Farmers playing with common man’s life in the name of ‘movement’?

The ongoing farmers’ agitation on the borders of the national capital against the three farm laws passed by the Centre entered its 204th day on Friday.

However, the ‘movement’ has weighed heavily on the life and time of the common man.

Citizens have been facing harrowing times for the past seven months due to the closure of the main roads and highways due to the protests.

Thousands of peasants have been registering their protest against the three farm laws at Ghazipur, Tikri, and Singhu borders. They have also blocked the National Highway at the Ghazipur (UP Gate) border.

The commuters coming from Ghaziabad and Meerut, after reaching the UP Gate, have to face traffic snarls due to the closure of the border.

Although the farmers’ strength had dropped in recent months, they are again seen pouring in large numbers at the borders.

Manoj Kumar, who runs an auto repair shop near the Ghazipur border, told IANS: “The farmers’ agitation has affected our services. The government should resolve their problems soon and send them back so that the situation returns to normalcy.”

Auto drivers have also expressed their discontentment over the agitation, saying that now it takes them longer hours to reach the Delhi border due to the closure of roads.

Ashok Malhotra, the manager of a TV showroom in Khoda Colony at the Ghazipur border, said, “We have lost 40 percent of our business due to this movement. The Covid pandemic and the farmers’ movement have taken a heavy toll on us.”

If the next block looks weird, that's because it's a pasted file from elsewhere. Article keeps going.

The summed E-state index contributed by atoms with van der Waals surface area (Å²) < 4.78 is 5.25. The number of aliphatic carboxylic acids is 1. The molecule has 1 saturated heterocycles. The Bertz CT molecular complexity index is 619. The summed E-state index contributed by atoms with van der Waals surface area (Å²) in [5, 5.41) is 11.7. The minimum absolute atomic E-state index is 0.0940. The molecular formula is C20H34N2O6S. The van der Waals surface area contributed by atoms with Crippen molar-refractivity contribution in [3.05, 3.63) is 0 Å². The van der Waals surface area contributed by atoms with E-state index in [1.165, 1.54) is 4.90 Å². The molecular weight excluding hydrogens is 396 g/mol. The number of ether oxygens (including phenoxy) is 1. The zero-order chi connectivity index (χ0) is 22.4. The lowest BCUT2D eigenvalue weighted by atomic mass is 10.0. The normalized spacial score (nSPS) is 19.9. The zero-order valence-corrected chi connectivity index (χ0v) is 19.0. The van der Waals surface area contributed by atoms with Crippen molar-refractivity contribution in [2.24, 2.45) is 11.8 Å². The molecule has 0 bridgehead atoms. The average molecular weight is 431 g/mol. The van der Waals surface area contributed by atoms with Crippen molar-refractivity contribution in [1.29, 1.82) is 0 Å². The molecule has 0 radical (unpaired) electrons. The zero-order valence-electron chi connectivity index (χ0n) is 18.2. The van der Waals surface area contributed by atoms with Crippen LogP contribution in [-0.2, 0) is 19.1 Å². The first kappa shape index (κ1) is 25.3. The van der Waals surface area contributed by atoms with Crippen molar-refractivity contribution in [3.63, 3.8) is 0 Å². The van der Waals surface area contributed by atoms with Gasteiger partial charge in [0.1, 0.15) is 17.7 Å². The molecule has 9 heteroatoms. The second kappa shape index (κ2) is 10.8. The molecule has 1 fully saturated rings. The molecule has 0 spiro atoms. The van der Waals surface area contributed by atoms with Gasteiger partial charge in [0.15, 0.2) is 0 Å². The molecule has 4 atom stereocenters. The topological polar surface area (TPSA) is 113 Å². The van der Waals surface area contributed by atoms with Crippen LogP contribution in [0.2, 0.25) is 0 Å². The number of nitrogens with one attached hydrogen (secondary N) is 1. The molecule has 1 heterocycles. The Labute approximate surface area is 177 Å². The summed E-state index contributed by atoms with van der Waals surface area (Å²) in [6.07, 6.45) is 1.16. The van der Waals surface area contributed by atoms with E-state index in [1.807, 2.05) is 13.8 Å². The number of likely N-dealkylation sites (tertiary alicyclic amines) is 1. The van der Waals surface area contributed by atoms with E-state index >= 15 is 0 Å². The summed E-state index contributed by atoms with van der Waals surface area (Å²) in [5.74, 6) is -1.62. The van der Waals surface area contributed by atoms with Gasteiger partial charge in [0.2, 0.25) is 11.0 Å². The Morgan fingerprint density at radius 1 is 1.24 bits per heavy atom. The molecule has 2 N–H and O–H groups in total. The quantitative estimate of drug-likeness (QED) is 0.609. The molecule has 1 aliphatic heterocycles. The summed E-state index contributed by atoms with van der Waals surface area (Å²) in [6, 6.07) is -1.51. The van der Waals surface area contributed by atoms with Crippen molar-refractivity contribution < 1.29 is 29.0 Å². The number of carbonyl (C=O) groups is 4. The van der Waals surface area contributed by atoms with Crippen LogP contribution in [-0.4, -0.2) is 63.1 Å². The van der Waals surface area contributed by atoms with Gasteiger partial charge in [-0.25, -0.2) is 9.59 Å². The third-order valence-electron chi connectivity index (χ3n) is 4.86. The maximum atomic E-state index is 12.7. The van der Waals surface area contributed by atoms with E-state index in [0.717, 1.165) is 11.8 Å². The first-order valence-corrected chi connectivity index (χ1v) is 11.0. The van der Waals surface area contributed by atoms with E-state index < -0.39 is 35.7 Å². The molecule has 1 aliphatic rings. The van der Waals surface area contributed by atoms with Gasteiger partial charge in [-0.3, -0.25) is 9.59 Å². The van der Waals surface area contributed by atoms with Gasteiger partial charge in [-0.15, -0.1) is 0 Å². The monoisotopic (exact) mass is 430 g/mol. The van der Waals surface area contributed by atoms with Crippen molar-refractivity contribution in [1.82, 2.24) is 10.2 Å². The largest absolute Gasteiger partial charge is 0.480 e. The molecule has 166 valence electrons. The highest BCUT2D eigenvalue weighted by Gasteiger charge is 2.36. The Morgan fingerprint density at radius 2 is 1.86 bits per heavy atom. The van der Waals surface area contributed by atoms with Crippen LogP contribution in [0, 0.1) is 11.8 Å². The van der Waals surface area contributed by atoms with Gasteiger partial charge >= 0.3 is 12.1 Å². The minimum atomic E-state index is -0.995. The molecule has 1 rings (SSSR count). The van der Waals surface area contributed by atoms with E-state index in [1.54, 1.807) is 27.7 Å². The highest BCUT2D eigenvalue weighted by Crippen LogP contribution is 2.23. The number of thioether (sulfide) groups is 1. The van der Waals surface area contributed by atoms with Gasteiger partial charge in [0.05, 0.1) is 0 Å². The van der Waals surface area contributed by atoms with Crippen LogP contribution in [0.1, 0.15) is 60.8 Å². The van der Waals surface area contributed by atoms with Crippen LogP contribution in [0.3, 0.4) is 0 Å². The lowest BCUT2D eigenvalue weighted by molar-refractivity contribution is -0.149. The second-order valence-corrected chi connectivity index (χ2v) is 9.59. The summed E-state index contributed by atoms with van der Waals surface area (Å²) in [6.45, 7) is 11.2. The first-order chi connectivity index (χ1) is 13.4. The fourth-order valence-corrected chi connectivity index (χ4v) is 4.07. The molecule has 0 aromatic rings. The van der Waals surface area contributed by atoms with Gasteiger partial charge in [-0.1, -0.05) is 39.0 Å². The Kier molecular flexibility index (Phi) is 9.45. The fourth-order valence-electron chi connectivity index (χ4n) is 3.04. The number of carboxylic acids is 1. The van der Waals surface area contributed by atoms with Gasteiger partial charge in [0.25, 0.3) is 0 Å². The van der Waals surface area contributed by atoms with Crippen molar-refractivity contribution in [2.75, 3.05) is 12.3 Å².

Farmer leader Jagtar Singh Bajwa, however, said: “Which roads have we closed? All the roads are open. Alternate ways have been created for the movement of commuters. We have not blocked any routes. The police have blocked the roads. We also want that if anyone is facing any trouble, it should be resolved soon.”

BKU state president Rajveer Singh Jadaun said, “It has been seven months and after several rounds of talks between the government and us, the situation has ended up in a stalemate.”

The question still lies: When will it end?

The farmers are adamant in their demand to repeal the three farm laws, while the government has said that it is ready to talk on the other provisions of the legislation.

The three laws — The Farmers’ Produce Trade and Commerce (Promotion and Facilitation) Act, 2020, The Farmers (Empowerment and Protection) Agreement of Price Assurance and Farm Services Act, 2020, and The Essential Commodities (Amendment) Act 2020 — were passed by the Parliament in September last year.

(The story has been published via a syndicated feed)


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